State media: Iran is ready to ban oil exports to Europe

Story highlights

  • About 18% of Iran's oil exports go to Europe
  • Iran exports 2.2 million barrels of oil a day
  • New sanctions were imposed against Iran in January
Iranian lawmakers appeared ready to impose a ban on oil exports to Europe in retaliation for sanctions put in place by the European Union and the United States in January, state media reported Tuesday.
"Parliament is ready to stop oil exports to Europe," Iranian parliament speaker Ali Larijani said, according to the Fars News Agency.
Another member of parliament agreed, citing the demands of students who demonstrated on Monday.
"Parliament should take a revolutionary action and ban oil sales to Europe," said Mohammad Javad Karimi Ghodousi.
A military official said the sanctions don't really matter.
"Western sanctions are doomed (to failure) from the very outset and useless, as they are not economical in nature and their essence is official and bureaucratic," Brig. Gen. Mohammad Reza Naqdi, commander of Iran's Basij force, said.
The sanctions put in place last month are meant to force Iran to provide more information on its nuclear program by shutting off its sale of crude oil, which generates half of Iran's revenue.
The West believes Tehran may be trying to develop nuclear weapons, but Iran has long maintained that its nuclear program is solely for civilian energy production.
Iran exports 2.2 million barrels of oil a day, 18% of which is bound for European markets, according to the U.S. Energy Information Administration. The world consumes about 89 million barrels of oil per day.
Final details of the E.U. sanctions are still being worked out, and it's expected that they will have a grace period of up to eight months, an EU diplomat told CNN last month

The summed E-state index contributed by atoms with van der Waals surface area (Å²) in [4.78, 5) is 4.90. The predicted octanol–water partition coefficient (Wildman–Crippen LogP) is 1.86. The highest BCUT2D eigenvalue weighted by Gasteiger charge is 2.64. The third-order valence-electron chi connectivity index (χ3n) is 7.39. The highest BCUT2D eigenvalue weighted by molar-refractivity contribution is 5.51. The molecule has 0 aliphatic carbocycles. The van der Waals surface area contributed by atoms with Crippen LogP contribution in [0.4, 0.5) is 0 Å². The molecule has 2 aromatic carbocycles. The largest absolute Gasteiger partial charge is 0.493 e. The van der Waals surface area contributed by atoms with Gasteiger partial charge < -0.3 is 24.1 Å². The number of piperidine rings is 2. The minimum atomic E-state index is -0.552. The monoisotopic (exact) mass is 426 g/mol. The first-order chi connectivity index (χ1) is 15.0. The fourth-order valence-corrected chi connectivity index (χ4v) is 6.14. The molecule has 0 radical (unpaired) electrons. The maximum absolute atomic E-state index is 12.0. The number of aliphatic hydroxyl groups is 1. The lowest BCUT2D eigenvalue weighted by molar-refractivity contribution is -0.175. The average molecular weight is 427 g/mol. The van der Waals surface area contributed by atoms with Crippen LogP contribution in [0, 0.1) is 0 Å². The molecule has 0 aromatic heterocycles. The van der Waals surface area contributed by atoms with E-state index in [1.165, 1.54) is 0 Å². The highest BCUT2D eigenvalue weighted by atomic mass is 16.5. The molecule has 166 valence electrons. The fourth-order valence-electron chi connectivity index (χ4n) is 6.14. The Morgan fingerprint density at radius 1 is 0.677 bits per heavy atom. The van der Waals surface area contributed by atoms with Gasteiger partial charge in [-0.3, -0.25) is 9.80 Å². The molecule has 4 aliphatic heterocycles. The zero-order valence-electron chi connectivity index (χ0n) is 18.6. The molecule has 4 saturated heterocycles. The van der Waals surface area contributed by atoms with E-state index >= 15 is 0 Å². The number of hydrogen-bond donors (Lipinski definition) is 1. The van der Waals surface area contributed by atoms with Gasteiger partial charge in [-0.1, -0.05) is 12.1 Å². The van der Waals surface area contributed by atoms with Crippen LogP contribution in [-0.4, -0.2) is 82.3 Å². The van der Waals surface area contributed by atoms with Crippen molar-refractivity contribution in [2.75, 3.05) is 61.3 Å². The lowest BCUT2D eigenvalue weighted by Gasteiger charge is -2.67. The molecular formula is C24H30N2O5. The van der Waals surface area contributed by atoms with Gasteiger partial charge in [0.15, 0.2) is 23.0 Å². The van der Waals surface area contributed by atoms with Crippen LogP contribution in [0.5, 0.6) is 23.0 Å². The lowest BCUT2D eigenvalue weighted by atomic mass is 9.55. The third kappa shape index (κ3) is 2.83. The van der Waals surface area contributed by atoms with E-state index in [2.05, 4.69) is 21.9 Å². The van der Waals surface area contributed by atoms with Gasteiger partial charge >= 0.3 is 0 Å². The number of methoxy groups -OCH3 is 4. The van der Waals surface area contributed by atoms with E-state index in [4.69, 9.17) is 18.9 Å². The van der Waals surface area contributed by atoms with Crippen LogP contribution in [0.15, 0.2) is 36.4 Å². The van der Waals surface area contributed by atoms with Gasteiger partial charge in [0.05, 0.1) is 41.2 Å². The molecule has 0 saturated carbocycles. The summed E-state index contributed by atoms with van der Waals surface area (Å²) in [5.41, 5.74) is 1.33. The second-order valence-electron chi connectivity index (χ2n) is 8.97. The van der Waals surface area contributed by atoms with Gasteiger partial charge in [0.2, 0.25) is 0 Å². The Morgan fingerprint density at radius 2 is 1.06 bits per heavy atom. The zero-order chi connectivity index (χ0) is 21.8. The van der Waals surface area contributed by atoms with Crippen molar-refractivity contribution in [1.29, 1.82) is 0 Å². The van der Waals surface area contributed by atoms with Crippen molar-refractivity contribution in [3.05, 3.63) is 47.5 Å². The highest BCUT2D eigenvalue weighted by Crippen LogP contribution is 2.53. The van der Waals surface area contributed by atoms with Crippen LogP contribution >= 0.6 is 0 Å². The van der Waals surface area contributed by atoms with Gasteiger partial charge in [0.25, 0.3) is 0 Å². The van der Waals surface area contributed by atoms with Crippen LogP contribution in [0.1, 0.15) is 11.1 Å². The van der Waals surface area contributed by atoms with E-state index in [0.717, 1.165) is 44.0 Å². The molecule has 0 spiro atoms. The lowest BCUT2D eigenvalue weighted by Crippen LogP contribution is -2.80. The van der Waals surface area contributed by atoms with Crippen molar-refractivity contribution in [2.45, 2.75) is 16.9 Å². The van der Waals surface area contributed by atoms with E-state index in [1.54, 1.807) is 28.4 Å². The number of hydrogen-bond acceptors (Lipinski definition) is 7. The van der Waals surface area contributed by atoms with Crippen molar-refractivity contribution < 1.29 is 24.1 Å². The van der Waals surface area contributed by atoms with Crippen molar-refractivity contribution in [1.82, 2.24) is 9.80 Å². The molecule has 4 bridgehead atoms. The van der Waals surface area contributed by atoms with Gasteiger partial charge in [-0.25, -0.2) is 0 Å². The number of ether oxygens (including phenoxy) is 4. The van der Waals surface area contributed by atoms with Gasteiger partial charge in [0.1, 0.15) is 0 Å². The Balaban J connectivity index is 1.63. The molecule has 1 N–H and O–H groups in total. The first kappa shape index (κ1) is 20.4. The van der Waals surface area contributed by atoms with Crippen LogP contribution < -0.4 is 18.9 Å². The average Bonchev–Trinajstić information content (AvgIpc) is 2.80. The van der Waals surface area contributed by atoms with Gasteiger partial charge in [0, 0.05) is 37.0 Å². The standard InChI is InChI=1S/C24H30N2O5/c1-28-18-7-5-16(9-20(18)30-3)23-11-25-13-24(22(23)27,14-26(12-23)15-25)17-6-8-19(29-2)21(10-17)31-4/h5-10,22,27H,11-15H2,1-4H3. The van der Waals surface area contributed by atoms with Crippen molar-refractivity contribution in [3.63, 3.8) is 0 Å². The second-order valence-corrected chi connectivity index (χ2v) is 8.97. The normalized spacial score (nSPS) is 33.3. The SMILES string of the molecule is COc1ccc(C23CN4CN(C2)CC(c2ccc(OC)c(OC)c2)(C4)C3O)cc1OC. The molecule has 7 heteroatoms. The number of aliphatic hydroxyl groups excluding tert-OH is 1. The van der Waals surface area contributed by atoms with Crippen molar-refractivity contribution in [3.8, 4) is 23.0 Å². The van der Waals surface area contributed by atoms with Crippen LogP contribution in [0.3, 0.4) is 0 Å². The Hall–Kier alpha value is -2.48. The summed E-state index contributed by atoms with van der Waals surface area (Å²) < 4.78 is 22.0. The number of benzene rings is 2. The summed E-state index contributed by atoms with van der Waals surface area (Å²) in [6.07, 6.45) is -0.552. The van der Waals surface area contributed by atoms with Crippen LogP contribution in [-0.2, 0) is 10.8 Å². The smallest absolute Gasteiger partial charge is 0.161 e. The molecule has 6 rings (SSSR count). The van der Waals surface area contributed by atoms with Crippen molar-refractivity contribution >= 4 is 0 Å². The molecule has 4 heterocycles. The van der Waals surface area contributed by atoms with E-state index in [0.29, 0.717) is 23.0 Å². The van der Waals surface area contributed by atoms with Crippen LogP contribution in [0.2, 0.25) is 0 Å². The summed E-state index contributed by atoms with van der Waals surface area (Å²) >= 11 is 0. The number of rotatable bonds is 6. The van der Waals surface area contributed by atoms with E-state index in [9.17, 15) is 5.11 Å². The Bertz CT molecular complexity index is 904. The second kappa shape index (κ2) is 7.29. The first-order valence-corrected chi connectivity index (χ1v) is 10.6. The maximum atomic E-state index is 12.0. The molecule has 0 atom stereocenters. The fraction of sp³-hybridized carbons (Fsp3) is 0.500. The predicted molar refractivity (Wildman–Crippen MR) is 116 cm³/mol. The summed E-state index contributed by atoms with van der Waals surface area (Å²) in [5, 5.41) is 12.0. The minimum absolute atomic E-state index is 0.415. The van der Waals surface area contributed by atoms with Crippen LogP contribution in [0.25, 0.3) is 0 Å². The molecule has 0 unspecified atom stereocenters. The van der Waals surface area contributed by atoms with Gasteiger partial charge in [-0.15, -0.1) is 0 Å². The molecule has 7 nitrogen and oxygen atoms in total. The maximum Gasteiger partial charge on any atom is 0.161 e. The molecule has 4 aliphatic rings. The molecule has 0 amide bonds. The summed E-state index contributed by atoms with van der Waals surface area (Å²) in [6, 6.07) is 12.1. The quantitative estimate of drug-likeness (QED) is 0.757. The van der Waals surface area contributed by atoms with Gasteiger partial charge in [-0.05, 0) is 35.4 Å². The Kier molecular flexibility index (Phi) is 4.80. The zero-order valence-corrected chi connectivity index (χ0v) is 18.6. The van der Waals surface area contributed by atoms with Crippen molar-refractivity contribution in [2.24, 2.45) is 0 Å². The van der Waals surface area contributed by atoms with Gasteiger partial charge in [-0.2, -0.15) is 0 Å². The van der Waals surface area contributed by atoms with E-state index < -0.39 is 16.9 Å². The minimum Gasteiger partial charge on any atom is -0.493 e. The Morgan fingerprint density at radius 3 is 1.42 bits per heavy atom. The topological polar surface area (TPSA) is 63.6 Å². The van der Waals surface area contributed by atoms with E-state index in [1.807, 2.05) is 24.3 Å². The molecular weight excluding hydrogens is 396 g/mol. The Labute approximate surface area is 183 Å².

The grace period will allow European refiners to find new suppliers and Iran to find new buyers.
Analysts have said that while the new sanctions are the toughest ever imposed, they still contain many loopholes.
Iran is expected to still be able to sell its oil to places like China, India and other Asian countries, but perhaps at a discount of 10% to 15%. About 35% of Iran's oil exports currently go to China and India.
Western leaders have been walking a fine line with Iran, working to come up with a plan that squeezes the country's finances yet doesn't result in a loss of Iranian oil exports, which could send crude and gasoline prices skyrocketing.
But Naqdi argues that the sanctions will do exactly that.
"Iran can still sell the 82% of its oil and the rise in oil prices caused by the sanctions will more than make up for the remaining 18% that was previously sold to the Europeans, which Tehran can keep," Fars quoted him as saying.
In late December, Iran threatened to block the Strait of Hormuz if sanctions were imposed on its oil exports.
The strait is a critical shipping lane, through which 17 million barrels of oil passed per day in 2011, according to the U.S. Energy Information Agency.